Experience this once in a lifetime opportunity to see behind the doors of one of Canada’s most notorious and oldest prisons. You’ll wander in amazement and awe as you tour this architectural wonder, rich with history.
By 1867, Kingston Penitentiary was the principal facility of three such institutions placed under the control of the federal government, the others being the “Provincial Penitentiary of New Brunswick” Saint John, New Brunswick (1842) and the “Provincial Penitentiary of Nova Scotia” in Halifax (1845). For the first 99 years, women were incarcerated within its walls, although segregated from the male population. Children as young as 8 years old were also incarcerated here in the early days.
Kingston Penitentiary experienced three major riots, with the first in October 1932. The second in August 1954 destroyed the prison’s iconic grand dome. Two days later, fires broke out in the prison’s horse stable and shops. Prisoners were ordered to repair the damage they inflicted. The third and most serious, in April 1971, involved the taking of staff hostages, inmate deaths and extensive damage. The south wing was so badly damaged that it never reopened as a cell block. In the aftermath of the 1971 riot, Kingston Penitentiary became the Regional Reception Centre, receiving and assessing all newly admitted inmates in the Ontario Region and classifying them for transfer to a parent institution. It held this role until 1981.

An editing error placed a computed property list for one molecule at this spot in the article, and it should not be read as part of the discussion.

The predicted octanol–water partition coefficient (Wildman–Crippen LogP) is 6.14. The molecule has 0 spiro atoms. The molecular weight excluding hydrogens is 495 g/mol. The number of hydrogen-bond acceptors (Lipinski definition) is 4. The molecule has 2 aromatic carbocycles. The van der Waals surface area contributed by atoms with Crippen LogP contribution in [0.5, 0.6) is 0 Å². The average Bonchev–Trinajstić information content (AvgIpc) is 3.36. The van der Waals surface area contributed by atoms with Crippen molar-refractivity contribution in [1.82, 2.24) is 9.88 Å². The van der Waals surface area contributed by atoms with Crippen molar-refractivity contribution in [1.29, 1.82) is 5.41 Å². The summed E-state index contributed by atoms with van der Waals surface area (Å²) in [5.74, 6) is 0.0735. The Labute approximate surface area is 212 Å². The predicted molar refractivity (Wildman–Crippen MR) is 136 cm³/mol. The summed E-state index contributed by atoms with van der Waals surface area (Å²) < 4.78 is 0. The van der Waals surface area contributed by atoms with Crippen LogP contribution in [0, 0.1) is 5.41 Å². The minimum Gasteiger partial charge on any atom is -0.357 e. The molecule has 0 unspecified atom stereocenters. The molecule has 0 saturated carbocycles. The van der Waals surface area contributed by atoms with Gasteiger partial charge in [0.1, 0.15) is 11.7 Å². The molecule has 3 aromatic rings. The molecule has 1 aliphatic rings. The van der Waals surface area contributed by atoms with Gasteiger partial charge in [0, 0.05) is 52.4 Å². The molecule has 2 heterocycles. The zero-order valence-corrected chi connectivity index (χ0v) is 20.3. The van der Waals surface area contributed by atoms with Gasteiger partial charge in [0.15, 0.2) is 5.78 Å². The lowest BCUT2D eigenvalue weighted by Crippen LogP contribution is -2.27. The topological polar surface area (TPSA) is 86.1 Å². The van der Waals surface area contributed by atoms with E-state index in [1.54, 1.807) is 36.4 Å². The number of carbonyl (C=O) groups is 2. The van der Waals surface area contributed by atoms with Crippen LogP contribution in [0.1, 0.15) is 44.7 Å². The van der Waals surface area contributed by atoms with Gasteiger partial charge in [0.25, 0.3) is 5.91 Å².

In its most recent history, Kingston Penitentiary provided accommodation to a static inmate population classified at the maximum-security level, many of whom could not safely integrate into other institutional populations. Additionally, the Temporary Detention Unit was relocated from Millhaven Institution to Kingston Penitentiary in February 1998. This unit consisted of a range of cells with the capacity for 37 offenders who had been readmitted under Temporary Detention status in the Ontario Region. More than 1000 offenders were re-assessed annually for placement at a parent institution by this unit. The Regional Hospital, which provided twenty-four-hour palliative nursing care, was also on site, as was the Regional Treatment Centre, an independently managed facility providing in-house mental health and treatment services to the Ontario regional population.
Within the general population, convictions ranged across the broad spectrum of Canadian Criminal Code offences. The population represented a cross-section of the multi-cultural/religious mosaic of Canadian society. There were a number of foreign nationals incarcerated at Kingston Penitentiary with the majority of them being subject to a Deportation Order upon release. Most of Canada’s more notorious inmates have been held at Kingston Penitentiary over the years.
In April 2012, the federal government announced that Kingston Penitentiary, the Regional Treatment Centre and Leclerc Institution in Québec would cease operations in fall 2013 due to aging infrastructure that does not lend itself well to the challenges of managing the institutional routines of today’s complex and diverse offender population. Kingston Penitentiary’s final day of operation was September 30, 2013.